Despite being rooted in centuries-old traditions, the South Korean capital is unabashedly trendy and forward-looking.
ILLUSTRATIONS ESRA CAROLINE RØISE
“Coffee Bar K has one of the broadest single malt selections on the entire peninsula, in addition to impeccable drinks, magnificent ambience and spectacular company. Seoul’s the third city to get one—the other two are in Tokyo and Singapore.”
CELLULAR DEVICE ENGINEER
“If I’m looking to go to a club, it’s got to be Club Eden. Seoul barely had a nightclub scene before, but since Eden opened, others have been striving to replicate it. None have so far, though.”
ACTOR, DIRECTOR, PRODUCER FOR SEOUL PLAYERS
“My favorite thing to do is walk on the banks of the Cheonggyecheon Stream at night. It always has some beautiful light installations on display. Summer or winter, it’s lovely and peaceful.”
Image – Photolibrary
GET FIRED UP ABOUT POTTERY AT ICHEON CERAMICS VILLAGE
Korean pottery has a thousands-year history, reflecting shifting dynasties, religious influences and styles popular in Japan and China. The two most popular styles—Goryeo celadon and Joseon white—are both produced in Icheon Ceramics Village, an easy day trip from Seoul. There are about 300 ceramics producers here, and you can watch them in action, throwing delicately curvy vases and glazing them with intricate patterns of red cranes and lotuses. The designs come from Buddhist spiritual traditions, the light colors from the local clay’s natural hue. During your tour, you’ll learn more about all that, and if you like, even receive a tutorial on how to make your own vase or bowl. A word about making your own: It will take a couple of days for creations to be fired. Meanwhile, please try not to act like a bull in a china shop.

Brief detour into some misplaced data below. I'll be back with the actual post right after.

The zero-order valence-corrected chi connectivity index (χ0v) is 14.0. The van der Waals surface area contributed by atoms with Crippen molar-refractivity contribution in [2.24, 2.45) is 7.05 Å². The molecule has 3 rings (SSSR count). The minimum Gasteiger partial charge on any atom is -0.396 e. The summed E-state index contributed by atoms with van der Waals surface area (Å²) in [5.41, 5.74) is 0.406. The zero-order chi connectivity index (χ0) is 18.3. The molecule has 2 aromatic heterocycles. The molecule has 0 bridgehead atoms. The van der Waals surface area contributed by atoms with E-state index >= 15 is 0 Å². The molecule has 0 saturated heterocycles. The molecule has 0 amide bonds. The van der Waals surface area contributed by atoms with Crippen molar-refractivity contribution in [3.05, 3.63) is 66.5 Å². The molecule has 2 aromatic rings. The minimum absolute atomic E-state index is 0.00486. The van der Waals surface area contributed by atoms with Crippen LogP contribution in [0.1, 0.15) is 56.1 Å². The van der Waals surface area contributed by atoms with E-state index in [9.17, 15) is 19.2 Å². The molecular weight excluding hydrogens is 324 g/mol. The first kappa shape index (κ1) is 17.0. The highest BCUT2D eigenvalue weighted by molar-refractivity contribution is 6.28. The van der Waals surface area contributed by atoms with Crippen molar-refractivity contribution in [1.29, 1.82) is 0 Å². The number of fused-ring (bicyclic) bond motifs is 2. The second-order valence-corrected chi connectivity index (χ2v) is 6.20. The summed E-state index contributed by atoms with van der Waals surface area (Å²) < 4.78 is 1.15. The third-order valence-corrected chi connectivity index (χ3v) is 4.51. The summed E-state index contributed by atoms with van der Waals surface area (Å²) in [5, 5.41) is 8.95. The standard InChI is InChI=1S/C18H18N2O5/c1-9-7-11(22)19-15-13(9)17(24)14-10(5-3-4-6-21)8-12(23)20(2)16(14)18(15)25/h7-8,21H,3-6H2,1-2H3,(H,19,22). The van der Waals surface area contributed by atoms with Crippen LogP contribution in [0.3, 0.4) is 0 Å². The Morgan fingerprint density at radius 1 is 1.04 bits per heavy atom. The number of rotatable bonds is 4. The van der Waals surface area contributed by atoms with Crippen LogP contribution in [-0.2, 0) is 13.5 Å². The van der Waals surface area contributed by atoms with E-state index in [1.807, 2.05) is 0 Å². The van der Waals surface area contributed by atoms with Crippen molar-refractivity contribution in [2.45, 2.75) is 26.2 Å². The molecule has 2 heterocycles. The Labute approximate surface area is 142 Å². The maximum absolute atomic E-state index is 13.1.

Image – JTB Photo/Photolibrary
SOUTH KOREA’S NATIONAL DISH, KIMCHI, REACHES FAR BEYOND THE CABBAGE PATCH.
The beloved spicy pickled cabbage most of the world knows as kimchi is to Koreans only one variety of the dish. Often made with radishes or cucumbers, it can be mild, sweet or eye-wateringly spicy. Sometimes it’s flavored with fish, too. Visitors are encouraged to try as many types as possible, which shouldn’t be difficult, as it’s served at every meal.
It’s hard to overstate the importance of kimchi to Korean culture: Not only did the first Korean astronaut bring some along on his trip, but one of the most coveted household appliances is the kimchi refrigerator, which has special controls for different stages of pickling.
If all that’s not enough to satisfy your kimchi appetite, visit the Kimchi Field Museum (www.kimchimuseum.co.kr) for a look at everything from the massive ceramic crocks in which the dish was traditionally made to the lactic acid bacteria (under a microscope, of course) that spark the fermentation process.